Zoning Out While Driving: Some Explanations

August 15, 2010

If, after buying a new car, you have ever reached for a non-existent gear shift lever or headlight switch, you get an idea of how at home we become in our cars. Some studies have shown that the average time a person spends in their car is 540 hours per year.

In 2005 the Telework Exchange found that the average federal employee spends 245 hours of their life just commuting to work each year. So it is not surprising that the solitary time we spend in the car represents something different from the focus of reading a book or the functionality of say, cutting the grass.

Although we may entertain ourselves while driving with audio books or music, we are able for the most part to continue the task of driving. But have you ever missed your planned exit from the interstate?

Carl Zimmer, a contributing writer for The New York Times and Discover considered this topic for the second publication in 2009. He cites a number of experiments dealing with the deviation of thought during assigned tasks and most interesting is what he tells the reader about those times when our minds wander but we are not aware that we are thinking of something else. The experimenter, Jonathan Schooler, a psychologist at the University of California at Santa Barbara, calls this loss of awareness “zoning out”.

He found that we zone out 13 percent of the time. As Zimmer describes it, “When our minds wander, we lose touch with the outside world. We don’t actually black out, of course, but we are more likely to make mistakes, fail to encode memories, or miss a connection. Zoning out makes us particularly prone to these errors.”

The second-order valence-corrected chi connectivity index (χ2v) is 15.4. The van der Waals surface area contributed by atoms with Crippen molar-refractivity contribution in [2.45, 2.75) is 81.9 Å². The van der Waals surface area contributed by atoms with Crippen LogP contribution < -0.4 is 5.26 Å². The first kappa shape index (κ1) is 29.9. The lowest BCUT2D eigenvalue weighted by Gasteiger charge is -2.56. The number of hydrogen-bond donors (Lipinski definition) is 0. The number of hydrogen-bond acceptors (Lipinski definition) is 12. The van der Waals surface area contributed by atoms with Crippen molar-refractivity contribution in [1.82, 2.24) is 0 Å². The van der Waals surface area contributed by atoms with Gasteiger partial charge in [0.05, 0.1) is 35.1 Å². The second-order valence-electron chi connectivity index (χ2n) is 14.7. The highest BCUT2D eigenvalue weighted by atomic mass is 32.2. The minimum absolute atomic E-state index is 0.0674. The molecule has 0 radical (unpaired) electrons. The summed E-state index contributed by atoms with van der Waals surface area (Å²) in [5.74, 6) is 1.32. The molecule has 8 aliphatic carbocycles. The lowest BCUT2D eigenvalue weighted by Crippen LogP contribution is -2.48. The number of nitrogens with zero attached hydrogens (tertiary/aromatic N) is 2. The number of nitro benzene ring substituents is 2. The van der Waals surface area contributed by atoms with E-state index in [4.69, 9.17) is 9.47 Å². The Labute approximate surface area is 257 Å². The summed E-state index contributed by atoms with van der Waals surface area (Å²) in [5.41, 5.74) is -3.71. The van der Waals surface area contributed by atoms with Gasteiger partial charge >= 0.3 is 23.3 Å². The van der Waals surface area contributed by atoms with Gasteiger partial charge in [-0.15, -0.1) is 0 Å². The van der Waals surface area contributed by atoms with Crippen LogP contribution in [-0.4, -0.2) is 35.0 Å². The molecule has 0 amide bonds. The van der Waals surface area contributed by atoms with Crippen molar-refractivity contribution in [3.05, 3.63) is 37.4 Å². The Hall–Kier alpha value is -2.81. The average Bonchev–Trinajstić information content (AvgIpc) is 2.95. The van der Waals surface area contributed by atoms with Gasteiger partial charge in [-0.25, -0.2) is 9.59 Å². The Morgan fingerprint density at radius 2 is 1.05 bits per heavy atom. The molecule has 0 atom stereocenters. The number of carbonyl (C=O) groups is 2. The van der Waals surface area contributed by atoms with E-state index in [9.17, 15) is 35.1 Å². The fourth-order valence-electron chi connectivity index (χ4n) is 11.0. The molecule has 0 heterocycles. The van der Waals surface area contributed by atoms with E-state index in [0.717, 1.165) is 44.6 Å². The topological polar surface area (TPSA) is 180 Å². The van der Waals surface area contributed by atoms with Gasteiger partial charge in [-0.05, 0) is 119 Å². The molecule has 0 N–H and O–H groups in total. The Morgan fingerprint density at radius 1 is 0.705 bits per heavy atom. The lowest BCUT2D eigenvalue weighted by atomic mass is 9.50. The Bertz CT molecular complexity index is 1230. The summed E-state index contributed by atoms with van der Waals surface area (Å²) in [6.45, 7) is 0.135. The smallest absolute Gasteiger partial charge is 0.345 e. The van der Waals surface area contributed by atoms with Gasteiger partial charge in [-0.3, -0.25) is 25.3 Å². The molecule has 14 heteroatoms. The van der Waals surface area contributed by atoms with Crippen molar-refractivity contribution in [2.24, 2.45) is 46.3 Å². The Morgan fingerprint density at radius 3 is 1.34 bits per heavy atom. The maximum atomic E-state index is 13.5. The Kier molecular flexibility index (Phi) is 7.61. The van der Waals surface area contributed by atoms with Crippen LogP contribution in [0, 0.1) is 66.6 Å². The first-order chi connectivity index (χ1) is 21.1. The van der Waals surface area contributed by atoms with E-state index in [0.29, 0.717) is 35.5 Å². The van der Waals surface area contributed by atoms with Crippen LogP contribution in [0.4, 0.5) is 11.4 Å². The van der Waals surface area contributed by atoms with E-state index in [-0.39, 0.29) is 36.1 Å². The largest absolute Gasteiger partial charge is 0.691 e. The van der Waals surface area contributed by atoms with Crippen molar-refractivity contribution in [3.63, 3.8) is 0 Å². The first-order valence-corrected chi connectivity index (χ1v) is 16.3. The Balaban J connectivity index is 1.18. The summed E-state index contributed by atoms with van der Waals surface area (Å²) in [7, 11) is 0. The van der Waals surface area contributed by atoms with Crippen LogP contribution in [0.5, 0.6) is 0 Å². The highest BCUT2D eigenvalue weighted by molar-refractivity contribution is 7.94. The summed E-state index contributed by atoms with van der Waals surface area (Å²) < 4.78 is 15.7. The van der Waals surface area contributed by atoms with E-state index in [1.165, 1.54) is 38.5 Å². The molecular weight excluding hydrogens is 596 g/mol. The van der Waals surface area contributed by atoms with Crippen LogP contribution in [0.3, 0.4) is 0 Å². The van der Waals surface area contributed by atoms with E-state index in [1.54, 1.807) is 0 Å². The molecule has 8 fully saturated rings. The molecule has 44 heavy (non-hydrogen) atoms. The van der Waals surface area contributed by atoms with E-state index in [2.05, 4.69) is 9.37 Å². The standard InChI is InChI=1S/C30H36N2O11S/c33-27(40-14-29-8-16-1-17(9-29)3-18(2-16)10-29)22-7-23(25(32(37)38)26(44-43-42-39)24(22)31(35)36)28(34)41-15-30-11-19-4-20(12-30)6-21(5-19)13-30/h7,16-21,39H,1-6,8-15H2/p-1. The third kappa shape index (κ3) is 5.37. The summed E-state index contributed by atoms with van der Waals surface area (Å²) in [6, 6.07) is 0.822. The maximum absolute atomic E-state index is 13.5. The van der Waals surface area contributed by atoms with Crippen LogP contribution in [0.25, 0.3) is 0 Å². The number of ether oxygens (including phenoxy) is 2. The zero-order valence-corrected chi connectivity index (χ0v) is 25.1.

But the news about zoning out is not all bad. Other scientists used MRI brain scans to identify the areas of the brain that are active during mind wandering and found that two networks were  involved--the executive control system and the default network. The executive control system is a director of sorts, exerting an influence over our conscious and unconscious thoughts. Both networks play a part in “directing the brain’s activity toward important goals.”

The default network is interesting in the zoning out context because the brain scans showed that while the subjects were contemplating things like personal experiences or their future lives these regions were active.

Since both of the brain networks are active together, Schooler from UCSB, theorizes that mind wandering and the interplay of the two brain regions allow us to process information important to reaching decisions about both near term and distant goals. Zimmer offers anecdotal explanations that indicate that some pivotal creative thinking of serious importance may be attributable to mind wandering and zoning out.

While it is always good to plan for the future, there’s also a time and place for everything. Zimmer probably says it best for the purpose of this post, “It is one thing to drift away for a few lines of War and Peace. But if you’re pondering where you’ll be in five years as you drive through a busy intersection, you may not be around in five years to find out.”

[Discover Magazine]  

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